Rachel Grant of the Open University and several other researchers have attempted to solve an age-old problem. The multiple effect of O- ions on rock, air ionisation and water, as they leave their silicate home and become "positive holes" has created myths about animals and others for thousands of years. The positive hole becomes what physicists term h* (hydrogen) and a free electron, e,. This group have concentrated on ground water, as it is oxidised by these loose cannons! The spur to the work seems to have been the much-reported Italian M6.3 earthquake on April 6th 2009. A toad breeding lake emptied a few days before the quake and was revisited by its occupants after a series of aftershocks.
Grant's list of potential warnings for animals consists of:
(i) Low to ultralow frequency electromagnetic emissions from the ground,
(ii) Luminous phenomena, often called earthquake lights, prior to many seismic events, recorded at the time of the toad phenomenon in L'Aquila, at up to 50km from the epicentre.
(iii) Enhanced infrared emission from the epicentral region as seen in satellite images,
(iv) Changes in the atmosphere near the ground and at altitudes up to about 12,000 m,
(v) Perturbations in the ionosphere 100-600 km above the Earth's surface,
(vi) Changes in the ocean water and ground or spring water chemistry.
These are all purported to be the result of the positive holes, which carry out a process of electrification (electron release.) In the ground water researched thoroughly in this article, the primary result is the formation of hydrogen peroxide, which is a chemical destroyed by animals' blood defences Organic compounds in water would also be oxidised. Examination of spring and ground waters after the Izmit and Lake Garda earthquakes have revealed fluorescence spectra with very high intensity. This illustrates clearly that organic compounds dissolved in these waters have been partially oxidised. The identity of these compounds is critical, but a related huge release of CO2 from the ground in ,for example, Gujarat, implies that some of the compounds must contain carbon.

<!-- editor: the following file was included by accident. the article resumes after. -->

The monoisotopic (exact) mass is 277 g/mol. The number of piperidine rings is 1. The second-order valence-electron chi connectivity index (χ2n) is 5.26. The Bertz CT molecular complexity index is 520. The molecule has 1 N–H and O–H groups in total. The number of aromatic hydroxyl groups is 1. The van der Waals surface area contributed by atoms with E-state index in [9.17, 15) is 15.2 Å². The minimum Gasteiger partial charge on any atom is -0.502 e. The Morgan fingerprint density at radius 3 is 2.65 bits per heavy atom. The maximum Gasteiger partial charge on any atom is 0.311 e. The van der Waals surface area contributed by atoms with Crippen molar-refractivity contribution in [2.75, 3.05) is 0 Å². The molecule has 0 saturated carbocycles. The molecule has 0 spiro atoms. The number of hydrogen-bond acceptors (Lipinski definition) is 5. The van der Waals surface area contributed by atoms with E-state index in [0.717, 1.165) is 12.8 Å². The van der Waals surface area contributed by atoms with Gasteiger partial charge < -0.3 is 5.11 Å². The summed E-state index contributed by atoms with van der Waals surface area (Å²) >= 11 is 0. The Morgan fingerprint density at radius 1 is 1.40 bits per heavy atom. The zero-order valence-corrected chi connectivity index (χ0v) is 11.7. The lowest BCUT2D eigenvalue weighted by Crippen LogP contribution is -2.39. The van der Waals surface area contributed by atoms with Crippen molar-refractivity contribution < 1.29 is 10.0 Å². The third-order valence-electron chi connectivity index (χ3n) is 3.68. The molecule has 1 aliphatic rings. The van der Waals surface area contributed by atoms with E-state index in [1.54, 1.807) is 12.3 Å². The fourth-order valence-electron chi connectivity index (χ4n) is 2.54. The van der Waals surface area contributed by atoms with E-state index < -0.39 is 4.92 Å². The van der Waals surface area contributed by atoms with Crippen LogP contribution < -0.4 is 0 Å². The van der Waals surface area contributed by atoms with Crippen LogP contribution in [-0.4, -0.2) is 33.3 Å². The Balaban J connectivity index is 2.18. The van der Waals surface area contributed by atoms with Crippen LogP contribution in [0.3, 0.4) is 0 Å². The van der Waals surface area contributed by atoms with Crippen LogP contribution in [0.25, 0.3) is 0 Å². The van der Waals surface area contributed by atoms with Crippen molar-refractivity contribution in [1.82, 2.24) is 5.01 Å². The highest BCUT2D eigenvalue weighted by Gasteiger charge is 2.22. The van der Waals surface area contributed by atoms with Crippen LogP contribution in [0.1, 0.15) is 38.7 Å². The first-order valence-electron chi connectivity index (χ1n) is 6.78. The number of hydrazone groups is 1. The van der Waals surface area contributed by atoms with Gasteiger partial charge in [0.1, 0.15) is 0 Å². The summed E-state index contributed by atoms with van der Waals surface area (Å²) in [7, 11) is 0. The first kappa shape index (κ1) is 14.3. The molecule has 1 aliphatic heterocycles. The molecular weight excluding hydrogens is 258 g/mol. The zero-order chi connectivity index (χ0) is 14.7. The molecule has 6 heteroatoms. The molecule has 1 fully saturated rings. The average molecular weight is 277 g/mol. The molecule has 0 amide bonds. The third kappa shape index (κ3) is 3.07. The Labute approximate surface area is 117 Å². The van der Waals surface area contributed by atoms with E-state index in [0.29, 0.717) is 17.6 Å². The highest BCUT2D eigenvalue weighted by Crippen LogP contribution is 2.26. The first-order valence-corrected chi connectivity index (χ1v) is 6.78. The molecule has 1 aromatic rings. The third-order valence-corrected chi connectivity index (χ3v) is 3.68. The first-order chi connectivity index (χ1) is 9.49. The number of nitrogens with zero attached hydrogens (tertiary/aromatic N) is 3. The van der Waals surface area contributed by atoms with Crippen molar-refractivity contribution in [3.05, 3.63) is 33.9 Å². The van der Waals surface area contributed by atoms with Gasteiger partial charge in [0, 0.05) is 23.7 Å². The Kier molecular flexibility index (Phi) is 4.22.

The animal behaviour is the main point of the research. Snakes (Haicheng earthquake)and toads (L'Aquila) are the examples given. Crabs also leave the water. Fish have also been recorded leaving the depths, including the "indicator species", Trachipterus (ribbon fish) and Regalecus (oar-fish). These two are often seen before earthquakes.
Here is the evidence of the toads leaving their precious breeding site in Italy:
Explanations could vary, but the association is obvious. Another graph proves heavy rain fell at the time of leaving, meaning the lack of water cannot have influenced the toads. The explanation of the animals' receptors detecting a phenomenon is part of the research here. As Amphibia, toads are much more receptive to water change than snakes or possibly even fish. They rely on water for breathing through the skin and therefore have to be permeable to electrolytes in the water. Low pH and the threatening hydrogen peroxide are obvious candidates to make them leave the water, but some oxidised organic matter contains neurotoxins and high cation (eg. H+ K+, Mg2+ and Ca2+) concentrations upset an animal's sodium balance.
In conclusion, the authors posit that the animals must be affected by the changes in their watery environment. Land animals, while often affected by natural disasters have less input than a toad detecting many chemical and other disturbances. So it is sensible to presume that if we would like earthquake warning, we need to quickly develop complex instrumentation, or go to the toad, thou sluggard!